An A-level geography survey has revealed a majority of Notting Hill residents think the Richard Curtis rom-com doesn’t do justice to west London’s thriving diversity.
Emily Phillips, a 17-year-old student from West London, always had a soft spot for the film as her father and aunt, actress Sally Phillips, once lived there together.
When the film was re-released on Netflix last Valentine’s Day, Emily began to question if viewers truly believe the film version of Notting Hill mirrored reality.
Emily said: “Netflix has millions of customers so you’re kind of faced with this thing where the film has the potential to completely shape people’s opinions of the area.”
Keen to tap into local opinion, Emily set about asking Notting Hill residents whether they thought the movie actually represented the place they call home.
According to her survey of 405 residents, which is around 10% of the total population of Notting Hill, 70% disagreed.
Emily explained: “A lot of people were saying that the film is completely whitewashed, and that it doesn’t show any of the ethnic diversity that the locals of Notting Hill are so proud of.
“Almost everyone said they consider Notting Hill to be a diverse area, which combats the presentation of the film with all-white main characters and pretty much all white peripheral characters.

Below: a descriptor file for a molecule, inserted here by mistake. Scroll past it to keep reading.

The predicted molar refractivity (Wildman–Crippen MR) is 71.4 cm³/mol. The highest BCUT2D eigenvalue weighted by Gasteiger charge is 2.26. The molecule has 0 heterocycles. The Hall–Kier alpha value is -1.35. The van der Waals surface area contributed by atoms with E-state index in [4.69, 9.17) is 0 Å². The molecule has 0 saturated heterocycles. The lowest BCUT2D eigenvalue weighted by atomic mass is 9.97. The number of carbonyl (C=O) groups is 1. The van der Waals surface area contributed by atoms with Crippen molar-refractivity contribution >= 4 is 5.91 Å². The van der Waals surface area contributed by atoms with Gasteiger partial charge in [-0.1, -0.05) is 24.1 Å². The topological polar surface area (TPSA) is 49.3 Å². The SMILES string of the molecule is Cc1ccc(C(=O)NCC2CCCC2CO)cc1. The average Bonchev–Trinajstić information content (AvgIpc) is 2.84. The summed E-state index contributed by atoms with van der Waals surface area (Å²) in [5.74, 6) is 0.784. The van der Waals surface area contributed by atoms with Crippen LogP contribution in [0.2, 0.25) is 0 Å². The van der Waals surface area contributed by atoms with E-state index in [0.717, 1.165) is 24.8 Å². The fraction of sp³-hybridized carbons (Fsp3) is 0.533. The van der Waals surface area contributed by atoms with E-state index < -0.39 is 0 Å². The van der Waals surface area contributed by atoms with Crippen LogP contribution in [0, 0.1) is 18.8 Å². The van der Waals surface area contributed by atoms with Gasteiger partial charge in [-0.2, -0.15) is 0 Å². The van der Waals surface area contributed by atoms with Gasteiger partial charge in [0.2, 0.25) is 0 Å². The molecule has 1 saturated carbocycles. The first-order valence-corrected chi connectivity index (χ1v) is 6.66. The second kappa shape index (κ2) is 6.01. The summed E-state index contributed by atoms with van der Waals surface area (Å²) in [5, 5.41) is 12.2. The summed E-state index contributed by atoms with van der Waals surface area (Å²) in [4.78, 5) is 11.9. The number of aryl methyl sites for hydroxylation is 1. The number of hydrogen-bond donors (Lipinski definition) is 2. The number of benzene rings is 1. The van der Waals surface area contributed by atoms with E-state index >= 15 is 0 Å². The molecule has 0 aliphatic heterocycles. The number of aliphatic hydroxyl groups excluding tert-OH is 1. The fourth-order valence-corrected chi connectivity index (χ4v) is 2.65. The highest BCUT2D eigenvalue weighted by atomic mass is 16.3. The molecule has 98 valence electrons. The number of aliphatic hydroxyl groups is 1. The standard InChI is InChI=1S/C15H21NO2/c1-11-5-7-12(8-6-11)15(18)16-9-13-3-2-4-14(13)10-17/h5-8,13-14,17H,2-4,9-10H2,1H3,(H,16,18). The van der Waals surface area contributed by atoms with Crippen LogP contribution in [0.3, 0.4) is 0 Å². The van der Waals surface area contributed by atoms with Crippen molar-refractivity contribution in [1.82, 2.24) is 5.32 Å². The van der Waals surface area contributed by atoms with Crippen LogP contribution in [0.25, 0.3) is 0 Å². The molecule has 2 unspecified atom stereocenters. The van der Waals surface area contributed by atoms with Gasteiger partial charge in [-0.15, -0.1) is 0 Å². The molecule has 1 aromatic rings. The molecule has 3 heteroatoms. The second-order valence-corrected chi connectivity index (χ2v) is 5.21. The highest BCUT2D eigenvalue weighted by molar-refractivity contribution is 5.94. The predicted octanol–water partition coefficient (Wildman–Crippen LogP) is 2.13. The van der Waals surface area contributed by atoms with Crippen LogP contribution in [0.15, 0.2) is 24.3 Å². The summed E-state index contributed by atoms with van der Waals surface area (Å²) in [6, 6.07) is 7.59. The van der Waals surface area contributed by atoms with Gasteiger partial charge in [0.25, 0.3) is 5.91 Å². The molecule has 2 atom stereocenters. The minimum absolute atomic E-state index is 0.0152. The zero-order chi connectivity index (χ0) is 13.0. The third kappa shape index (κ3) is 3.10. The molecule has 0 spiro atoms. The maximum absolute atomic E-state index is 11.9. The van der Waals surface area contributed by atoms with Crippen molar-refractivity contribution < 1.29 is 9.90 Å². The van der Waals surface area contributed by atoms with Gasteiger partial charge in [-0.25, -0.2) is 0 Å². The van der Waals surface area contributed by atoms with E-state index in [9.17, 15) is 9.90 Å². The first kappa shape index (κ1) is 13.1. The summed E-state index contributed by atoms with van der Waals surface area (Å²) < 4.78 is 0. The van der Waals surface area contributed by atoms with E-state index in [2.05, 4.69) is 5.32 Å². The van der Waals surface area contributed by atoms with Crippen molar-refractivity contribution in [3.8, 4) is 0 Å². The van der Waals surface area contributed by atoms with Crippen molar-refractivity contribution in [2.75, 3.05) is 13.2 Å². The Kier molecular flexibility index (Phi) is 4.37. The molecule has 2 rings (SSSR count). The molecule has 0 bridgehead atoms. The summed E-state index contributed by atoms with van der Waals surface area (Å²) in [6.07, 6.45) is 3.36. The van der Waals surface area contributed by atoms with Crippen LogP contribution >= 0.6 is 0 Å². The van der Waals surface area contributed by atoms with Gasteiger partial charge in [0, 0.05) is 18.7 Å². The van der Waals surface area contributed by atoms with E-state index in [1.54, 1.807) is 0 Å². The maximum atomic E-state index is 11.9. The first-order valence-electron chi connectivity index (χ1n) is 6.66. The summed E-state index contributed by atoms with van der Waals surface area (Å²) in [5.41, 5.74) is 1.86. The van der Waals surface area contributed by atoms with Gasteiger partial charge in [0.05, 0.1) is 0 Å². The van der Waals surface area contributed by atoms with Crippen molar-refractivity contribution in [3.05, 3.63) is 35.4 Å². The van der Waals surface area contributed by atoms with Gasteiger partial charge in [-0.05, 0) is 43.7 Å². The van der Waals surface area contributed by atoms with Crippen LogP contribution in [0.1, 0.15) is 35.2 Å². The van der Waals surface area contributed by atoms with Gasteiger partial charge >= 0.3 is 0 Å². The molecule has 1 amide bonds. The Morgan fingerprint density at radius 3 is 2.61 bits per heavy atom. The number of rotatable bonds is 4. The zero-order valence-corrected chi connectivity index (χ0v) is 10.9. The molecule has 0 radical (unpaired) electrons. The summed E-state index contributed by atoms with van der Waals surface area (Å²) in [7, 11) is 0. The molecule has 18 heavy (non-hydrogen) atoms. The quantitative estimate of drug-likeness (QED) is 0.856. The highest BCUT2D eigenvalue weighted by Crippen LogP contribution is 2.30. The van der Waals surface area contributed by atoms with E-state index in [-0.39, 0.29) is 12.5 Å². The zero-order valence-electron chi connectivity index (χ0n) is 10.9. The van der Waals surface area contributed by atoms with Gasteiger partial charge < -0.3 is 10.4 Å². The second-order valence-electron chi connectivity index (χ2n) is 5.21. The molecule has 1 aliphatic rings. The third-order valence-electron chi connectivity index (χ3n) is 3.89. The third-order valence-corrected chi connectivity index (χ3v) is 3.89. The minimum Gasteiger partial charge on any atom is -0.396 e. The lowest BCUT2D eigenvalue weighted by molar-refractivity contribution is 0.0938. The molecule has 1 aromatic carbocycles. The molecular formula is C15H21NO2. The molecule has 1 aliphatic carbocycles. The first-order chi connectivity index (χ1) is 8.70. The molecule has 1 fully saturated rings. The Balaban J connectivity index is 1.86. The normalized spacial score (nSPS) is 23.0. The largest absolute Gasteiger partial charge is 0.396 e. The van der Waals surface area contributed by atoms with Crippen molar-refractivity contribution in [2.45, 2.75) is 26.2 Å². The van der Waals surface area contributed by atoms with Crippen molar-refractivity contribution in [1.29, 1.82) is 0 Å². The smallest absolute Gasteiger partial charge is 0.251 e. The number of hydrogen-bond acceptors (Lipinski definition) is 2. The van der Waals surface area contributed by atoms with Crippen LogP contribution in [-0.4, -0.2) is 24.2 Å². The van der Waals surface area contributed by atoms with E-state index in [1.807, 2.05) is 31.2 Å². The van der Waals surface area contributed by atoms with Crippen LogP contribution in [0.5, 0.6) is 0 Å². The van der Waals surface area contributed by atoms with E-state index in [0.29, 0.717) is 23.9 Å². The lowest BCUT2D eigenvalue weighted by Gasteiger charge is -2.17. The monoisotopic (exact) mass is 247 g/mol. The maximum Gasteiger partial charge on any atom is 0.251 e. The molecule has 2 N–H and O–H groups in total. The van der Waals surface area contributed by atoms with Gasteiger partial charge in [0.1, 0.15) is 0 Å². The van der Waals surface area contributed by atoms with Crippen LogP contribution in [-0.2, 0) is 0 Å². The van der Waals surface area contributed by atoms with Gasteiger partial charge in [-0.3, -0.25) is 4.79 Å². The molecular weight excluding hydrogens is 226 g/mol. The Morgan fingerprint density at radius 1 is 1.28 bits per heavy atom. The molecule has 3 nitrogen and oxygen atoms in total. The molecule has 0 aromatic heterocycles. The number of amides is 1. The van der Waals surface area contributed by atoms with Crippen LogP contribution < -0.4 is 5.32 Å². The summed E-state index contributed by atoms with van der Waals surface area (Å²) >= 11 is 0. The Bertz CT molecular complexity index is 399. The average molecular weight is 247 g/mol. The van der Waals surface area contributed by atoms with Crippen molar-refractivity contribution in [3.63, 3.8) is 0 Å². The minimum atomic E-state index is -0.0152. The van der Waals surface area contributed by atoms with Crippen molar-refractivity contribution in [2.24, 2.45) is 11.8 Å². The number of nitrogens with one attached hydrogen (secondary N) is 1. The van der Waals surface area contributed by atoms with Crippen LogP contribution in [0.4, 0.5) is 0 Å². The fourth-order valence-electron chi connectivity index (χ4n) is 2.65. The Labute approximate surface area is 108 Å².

“It romanticizes Notting Hill, quite vastly, and gives a very sanitized image of a spotless area when in real life it is not by any means.”
The results of Emily’s survey echo a greater trend of seeing how old films age under modern scrutiny.
Earlier this month Olivia Newton-John, 72, best known for her role as Sandy in Grease, came under fire for defending it against critics who view the song lyrics as ‘sexist’ and ‘misogynistic’.
So is it fair to hold classic movies to account today? To an extent, Emily thinks so.
She said: “Because it has such a lifetime this film, and will continue to have such a lifetime, I thought it was important to figure out the impact of it.
“We watch films and reread things, we see plays and stuff through a perspective of shifting morals and ideals.
“But I do think it’s unfair to scrutinize them very harshly. At the time, the film probably spoke a lot of truth to the area.”
Feature Image: Bethany Opler